by Cecilia Jamasmie | November 25, 2013 | Reprinted by permission of MINING.com

Guinea reached a $5-billion deal on November 25 with the emirates of Abu Dhabi and Dubai to develop a bauxite mine and alumina refinery in a fresh attempt to revitalize the West African nation’s natural resources sector.

The agreement, reports Reuters, includes $1 billion for extraction and exports of bauxite to the United Arab Emirates’ aluminum plants. It also involves a $4-billion aluminum refinery and a port.

The pact modifies a previously planned project and highlights a need in the Gulf to obtain raw materials to feed the recently created Emirates Global Aluminum, a national champion for the UAE company, set to become the world’s fifth-largest producer of the metal.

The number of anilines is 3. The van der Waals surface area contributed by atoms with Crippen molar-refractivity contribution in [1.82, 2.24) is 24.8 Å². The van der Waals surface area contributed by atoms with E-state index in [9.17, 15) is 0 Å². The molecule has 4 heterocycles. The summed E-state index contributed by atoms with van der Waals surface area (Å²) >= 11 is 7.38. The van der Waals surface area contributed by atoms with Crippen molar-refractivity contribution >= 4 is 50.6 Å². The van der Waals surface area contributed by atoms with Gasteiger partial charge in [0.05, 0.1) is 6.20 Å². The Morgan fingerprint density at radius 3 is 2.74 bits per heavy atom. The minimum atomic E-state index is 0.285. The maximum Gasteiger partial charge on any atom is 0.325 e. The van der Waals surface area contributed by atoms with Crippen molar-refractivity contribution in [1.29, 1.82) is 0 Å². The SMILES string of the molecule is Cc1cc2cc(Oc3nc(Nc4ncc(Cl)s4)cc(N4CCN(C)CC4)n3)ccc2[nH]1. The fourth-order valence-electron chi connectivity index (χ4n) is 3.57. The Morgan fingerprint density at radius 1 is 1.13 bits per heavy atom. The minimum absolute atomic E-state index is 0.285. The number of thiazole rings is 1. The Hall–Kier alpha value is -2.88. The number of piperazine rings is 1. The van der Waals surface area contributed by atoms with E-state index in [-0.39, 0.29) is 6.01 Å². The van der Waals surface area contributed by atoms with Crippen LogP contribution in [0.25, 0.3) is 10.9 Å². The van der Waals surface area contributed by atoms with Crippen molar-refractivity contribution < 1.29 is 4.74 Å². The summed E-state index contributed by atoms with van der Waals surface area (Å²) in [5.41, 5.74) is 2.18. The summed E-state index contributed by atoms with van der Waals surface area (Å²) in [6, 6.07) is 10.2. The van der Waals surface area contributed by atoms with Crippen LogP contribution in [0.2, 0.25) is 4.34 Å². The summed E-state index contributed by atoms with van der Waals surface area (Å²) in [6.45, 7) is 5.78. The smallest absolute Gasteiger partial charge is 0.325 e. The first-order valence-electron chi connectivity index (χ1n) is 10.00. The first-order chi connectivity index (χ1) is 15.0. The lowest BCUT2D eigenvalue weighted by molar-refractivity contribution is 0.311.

Under the deal, Guinea Alumina Corp—an Abu Dhabi-Dubai joint venture—will develop a bauxite export mine and a port, to be operational by 2017, and an alumina refinery with an initial capacity of two million tonnes a year. Commercial production from the refinery is estimated to begin in 2022.

Guinea is one of the main producers of bauxite, the raw material used in aluminum production, and mining has long been seen by the country as having potential to deliver much-needed income. However some of the country’s resources that are considered among the world’s largest, such as the Simandou iron ore deposit, have not been touched yet because of both financial and political reasons.

Reprinted by permission of MINING.com